5 Coping Tips for Adult Asthma

By

Erin Azuse, RN BSN

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Many people think of asthma as primarily a childhood disease, but this is not the case. Even though some children experience an improvement in their symptoms as they grow older, many cases of asthma persist into adulthood, and for others, asthma doesn’t even appear until later in life.

If you are an adult living with asthma, you understand how this disease can significantly impact your life—from missed days at work, to difficulty performing daily activities, to hospitalizations, and more. Yet there are things you can do to make living with asthma more manageable.

Lots of people with asthma experience symptoms when they exercise—but that doesn’t mean you should stop being active! Real asthma patients and specialists explain how exercising with asthma is crucial—you just need to be prepared and know your body.

Medical Reviewer: William C. Lloyd III, MD, FACS Last Review Date: Jan 19, 2016

2016 Healthgrades Operating Company, Inc. All rights reserved. May not be reproduced or reprinted without permission from Healthgrades Operating Company, Inc. Use of this information is governed by the Healthgrades User Agreement.

1. Monitor your symptoms.

It’s often a good idea to keep a log of your symptoms, such as coughing, wheezing, or shortness of breath. Pay attention to what you were doing, the time of day, whether you used asthma medication, and your response. You may also want to keep track of your Peak Flow Rate using a simple hand-held device to test your lung function. This is important information for you and your doctor to determine if your asthma is being properly controlled.

2. Know your triggers and how to avoid them.

If you’ve had asthma for a long time, you likely already know what causes your asthma to flare up, but if you are newly diagnosed or your asthma seems to be worsening, your log of symptoms may also help you pinpoint your triggers. Things like pollen, dust, smoke, and animal dander are common examples. The more you can identify what causes your asthma, the better you can avoid or eliminate these things, thereby decreasing your asthma flares.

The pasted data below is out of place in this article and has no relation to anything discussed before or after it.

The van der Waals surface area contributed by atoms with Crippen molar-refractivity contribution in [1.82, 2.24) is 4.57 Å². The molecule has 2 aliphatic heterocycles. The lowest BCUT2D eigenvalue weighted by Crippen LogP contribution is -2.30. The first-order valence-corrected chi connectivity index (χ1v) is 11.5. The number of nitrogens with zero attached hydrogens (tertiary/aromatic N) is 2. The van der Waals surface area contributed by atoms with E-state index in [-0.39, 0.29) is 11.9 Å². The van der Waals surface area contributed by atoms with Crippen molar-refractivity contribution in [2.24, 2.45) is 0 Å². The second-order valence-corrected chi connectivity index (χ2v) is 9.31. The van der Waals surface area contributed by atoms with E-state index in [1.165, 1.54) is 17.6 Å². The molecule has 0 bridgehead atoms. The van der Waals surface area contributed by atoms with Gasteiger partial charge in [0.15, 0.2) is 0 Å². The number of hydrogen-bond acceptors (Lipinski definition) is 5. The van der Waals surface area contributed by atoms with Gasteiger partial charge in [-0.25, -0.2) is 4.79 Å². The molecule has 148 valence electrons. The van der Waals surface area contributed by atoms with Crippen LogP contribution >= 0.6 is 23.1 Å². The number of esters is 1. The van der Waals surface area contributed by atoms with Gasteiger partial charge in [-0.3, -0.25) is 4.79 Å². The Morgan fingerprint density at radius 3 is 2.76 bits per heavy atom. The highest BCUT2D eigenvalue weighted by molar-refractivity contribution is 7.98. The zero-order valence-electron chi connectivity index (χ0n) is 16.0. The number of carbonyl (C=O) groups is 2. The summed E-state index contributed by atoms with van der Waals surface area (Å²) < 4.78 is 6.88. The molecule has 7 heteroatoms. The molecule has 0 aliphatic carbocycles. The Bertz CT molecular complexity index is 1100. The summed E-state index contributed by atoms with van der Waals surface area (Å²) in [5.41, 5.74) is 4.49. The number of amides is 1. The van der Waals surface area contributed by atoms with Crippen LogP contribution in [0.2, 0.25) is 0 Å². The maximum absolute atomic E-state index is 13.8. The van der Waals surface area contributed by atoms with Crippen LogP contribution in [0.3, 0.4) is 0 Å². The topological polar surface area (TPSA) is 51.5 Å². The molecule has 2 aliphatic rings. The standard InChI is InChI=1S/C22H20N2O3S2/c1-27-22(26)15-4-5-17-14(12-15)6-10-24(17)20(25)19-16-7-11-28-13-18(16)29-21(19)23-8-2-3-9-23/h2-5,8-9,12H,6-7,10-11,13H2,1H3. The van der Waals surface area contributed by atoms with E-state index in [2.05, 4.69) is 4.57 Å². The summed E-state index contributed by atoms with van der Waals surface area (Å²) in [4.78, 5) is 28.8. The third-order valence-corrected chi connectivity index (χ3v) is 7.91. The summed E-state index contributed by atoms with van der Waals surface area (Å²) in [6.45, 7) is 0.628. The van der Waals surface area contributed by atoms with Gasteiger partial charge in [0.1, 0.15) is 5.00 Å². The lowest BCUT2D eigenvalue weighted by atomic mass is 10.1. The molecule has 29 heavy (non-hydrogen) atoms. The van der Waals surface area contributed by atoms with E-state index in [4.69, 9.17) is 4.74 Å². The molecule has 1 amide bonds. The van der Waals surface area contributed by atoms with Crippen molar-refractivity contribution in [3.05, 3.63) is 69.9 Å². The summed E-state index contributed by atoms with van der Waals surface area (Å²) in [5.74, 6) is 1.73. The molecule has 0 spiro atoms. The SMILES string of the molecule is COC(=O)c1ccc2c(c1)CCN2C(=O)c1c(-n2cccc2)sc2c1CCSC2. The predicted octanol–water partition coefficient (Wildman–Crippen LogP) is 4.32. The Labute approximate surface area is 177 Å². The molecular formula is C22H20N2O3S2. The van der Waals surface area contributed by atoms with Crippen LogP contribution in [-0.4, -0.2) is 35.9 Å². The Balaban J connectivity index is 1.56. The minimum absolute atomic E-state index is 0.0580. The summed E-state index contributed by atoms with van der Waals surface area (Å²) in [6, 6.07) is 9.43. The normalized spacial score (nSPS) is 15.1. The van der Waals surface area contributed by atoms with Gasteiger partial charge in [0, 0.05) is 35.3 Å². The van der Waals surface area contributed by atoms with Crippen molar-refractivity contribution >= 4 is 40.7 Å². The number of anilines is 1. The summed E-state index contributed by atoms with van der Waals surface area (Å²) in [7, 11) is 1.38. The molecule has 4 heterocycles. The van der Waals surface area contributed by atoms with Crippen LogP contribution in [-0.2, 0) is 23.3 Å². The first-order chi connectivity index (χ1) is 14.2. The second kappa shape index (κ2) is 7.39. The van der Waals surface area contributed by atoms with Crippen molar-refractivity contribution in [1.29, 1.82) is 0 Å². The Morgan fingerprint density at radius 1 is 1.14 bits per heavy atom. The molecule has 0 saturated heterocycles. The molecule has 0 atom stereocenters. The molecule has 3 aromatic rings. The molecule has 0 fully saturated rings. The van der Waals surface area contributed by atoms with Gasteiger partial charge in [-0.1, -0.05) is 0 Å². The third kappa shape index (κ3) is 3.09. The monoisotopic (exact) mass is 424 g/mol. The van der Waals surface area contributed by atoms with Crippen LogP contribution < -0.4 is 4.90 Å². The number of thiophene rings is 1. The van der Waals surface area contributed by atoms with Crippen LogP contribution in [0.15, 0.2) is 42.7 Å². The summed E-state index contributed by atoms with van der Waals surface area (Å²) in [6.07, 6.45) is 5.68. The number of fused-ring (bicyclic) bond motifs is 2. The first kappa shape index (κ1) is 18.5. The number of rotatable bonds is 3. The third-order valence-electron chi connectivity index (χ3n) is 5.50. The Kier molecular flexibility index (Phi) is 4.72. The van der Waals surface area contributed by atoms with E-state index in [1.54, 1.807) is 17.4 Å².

3. Understand your medications.

There are two types of medications that are generally used to treat asthma—one helps with long-term control while the other “rescue” medication works quickly to relieve acute symptoms. Make sure you know the difference between the two and when they should be used. Always keep your rescue medication nearby in case of an emergency.

Literature suggests a large number of asthma patients don’t use their inhalers correctly, and therefore do not get proper benefit.  Don’t be afraid to ask your health care provider any questions you may have regarding your inhaler. You may even want to demonstrate how you use your inhaler to make sure you’re performing all of the steps as you should. 

4. Team up with your doctor.

Your doctor will develop a personalized plan to help control your asthma, often called an asthma action plan, and it’s important you’re a part of this process. This plan will guide the daily management of your asthma and will help you recognize and respond to your symptoms. Working with your doctor to create your action plan will allow you to find a system that works best for you.

5. Keep yourself healthy.

Asthma symptoms may be exacerbated by illness and other health conditions, so you should try to keep your body as strong and healthy as possible. Keep these things in mind:

  • Physical activity is important. Even though it may be a trigger for some, it’s essential for good health. Talk to your doctor about how to manage your symptoms while staying active.

  • Watch your weight. Obesity is linked to asthma, and weight loss can actually improve asthma control.

  • Don’t smoke. Smoking causes irritation to your airways and damages your lungs, making you more prone to asthma attacks.

  • See your doctor for regular checkups. This is a good opportunity to make sure you’re on track and allow for adjustments of your treatment plan.

  • Ask about getting a yearly flu shot. People with asthma are more likely to experience complications from influenza.

Managing your asthma is an ongoing process. Yet by taking an active role in your health and working closely with your doctor, you can find ways to keep your symptoms under control and enjoy your life.

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Medical Reviewers: William C. Lloyd III, MD, FACS Last Review Date: Sep 8, 2016

© 2016 Healthgrades Operating Company, Inc. All rights reserved. May not be reproduced or reprinted without permission from Healthgrades Operating Company, Inc. Use of this information is governed by the Healthgrades User Agreement.

View Sources

Medical References

  1. Asthma. National, Heart, Lung, and Blood Institute. http://www.nhlbi.nih.gov/health/health-topics/topics/asthma
  2. Asthma. Mayo Clinic. http://www.mayoclinic.org/diseases-conditions/asthma/in-depth/asthma/art-20044888?pg=1
  3. Asthma Facts. Centers for Disease Control. http://www.cdc.gov/asthma/pdfs/asthma_facts_program_grantees.pdf
  4. Fink JB, Rubin BK. Problems With Inhaler Use: A Call for Improved Clinician and Patient Education. Respiratory Care. 2005; 50(10):1360-1375.
  5. Juel CT-B, Ali Z, Nilas L, Ulrik CS. Asthma and obesity: does weight loss improve asthma control? a systematic review. Journal of Asthma and Allergy. 2012;5:21-26. doi:10.2147/JAA.S32232.

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